Shivering as I walked out, I sat in the courtyard for a while. I rubbed my hands to warm them, or perhaps I was just wringing them in despair – for I so wanted to relive the three centuries that saw Cordoba at its zenith, with the Mezquita as the central focus of the city.

In the afternoon, we had a visit scheduled to Madinat al-Zahra, the archaeological remains of the Arab-Muslim palace-city just a few kilometers away from Cordoba.

Built at the foothills of the Sierra Morena range, the various constructions of this complex show a hierarchical arrangement, with preeminence of the palace to the mosque, followed by the city.

Similarly, the three terraces that are distinguishable, show the residential areas of the Caliph on higher ground, followed by the administrative offices and houses of the viziers, and then the city proper. The tell-tale double arches supported by red and white pillars were found here too, although there was more white marble employed here.

A museum built at the edge of the site is loaded with artifacts and the story behind this palace-city.

Madinat al-Zahra flourished for just 65 years as the capital of the Caliphate. Although legend has it that it was built for a favorite concubine of Caliph Abdurrehman III, the city was probably more an assertion of power and status at a time when the Umayyad Caliphate was at loggerheads with the fast-rising Fatimid dynasty.

In less than a century, however, the beautiful city lay plundered and abandoned, as a change of rulers saw the shifting of the capital back to Cordoba. Excavation work did not begin until 900 years later.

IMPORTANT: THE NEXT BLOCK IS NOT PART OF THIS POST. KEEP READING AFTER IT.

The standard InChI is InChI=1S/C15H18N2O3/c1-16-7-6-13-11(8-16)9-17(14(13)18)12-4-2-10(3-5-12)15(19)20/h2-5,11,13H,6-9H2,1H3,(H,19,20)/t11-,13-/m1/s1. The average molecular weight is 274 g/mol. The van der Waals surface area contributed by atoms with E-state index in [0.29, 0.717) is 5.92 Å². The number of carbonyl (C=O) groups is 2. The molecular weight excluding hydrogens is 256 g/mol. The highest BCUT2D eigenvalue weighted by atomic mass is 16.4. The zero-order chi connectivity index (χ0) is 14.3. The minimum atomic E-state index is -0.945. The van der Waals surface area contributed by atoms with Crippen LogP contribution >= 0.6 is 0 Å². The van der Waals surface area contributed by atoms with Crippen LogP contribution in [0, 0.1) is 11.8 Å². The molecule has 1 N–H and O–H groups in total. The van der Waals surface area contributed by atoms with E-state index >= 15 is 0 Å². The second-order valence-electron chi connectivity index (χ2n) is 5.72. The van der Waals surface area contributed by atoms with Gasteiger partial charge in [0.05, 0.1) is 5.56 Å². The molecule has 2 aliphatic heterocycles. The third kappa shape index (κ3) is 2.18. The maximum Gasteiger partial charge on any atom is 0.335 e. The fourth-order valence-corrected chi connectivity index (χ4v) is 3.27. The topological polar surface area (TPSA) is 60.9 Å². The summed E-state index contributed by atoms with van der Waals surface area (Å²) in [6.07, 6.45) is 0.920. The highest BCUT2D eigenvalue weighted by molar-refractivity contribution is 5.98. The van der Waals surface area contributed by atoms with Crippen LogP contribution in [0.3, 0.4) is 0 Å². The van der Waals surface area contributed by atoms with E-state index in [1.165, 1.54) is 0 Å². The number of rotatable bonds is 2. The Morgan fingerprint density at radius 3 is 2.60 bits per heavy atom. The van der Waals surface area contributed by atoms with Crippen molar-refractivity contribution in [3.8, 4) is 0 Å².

Madinat al-Zahra, the archaeological remains of the Arab-Muslim palace-city a few kilometers away from Cordoba. All photos by Rabia Alavi.
Madinat al-Zahra, the archaeological remains of the Arab-Muslim palace-city a few kilometers away from Cordoba. All photos by Rabia Alavi

In the 12th century, when all but Granada were left in the hands of the Muslims, Ibn A-Khatib, the famous Spanish poet who enjoyed much fame in the Moorish royal courts, wrote:

Generous are the clouds, if they should shed tears

For the past ages which link us to Andalusia.

This link can now be only in a dream, which cheers,

In sleep, or in a fleeting deceit or idea.

These, alas, were my thoughts exactly as we ended our journey to trace the remnants of Muslim architecture and heritage. While there was an abundance of exquisite architectural wonders of the Arab times sprawled all over the Andalusia region, much has indeed been lost forever.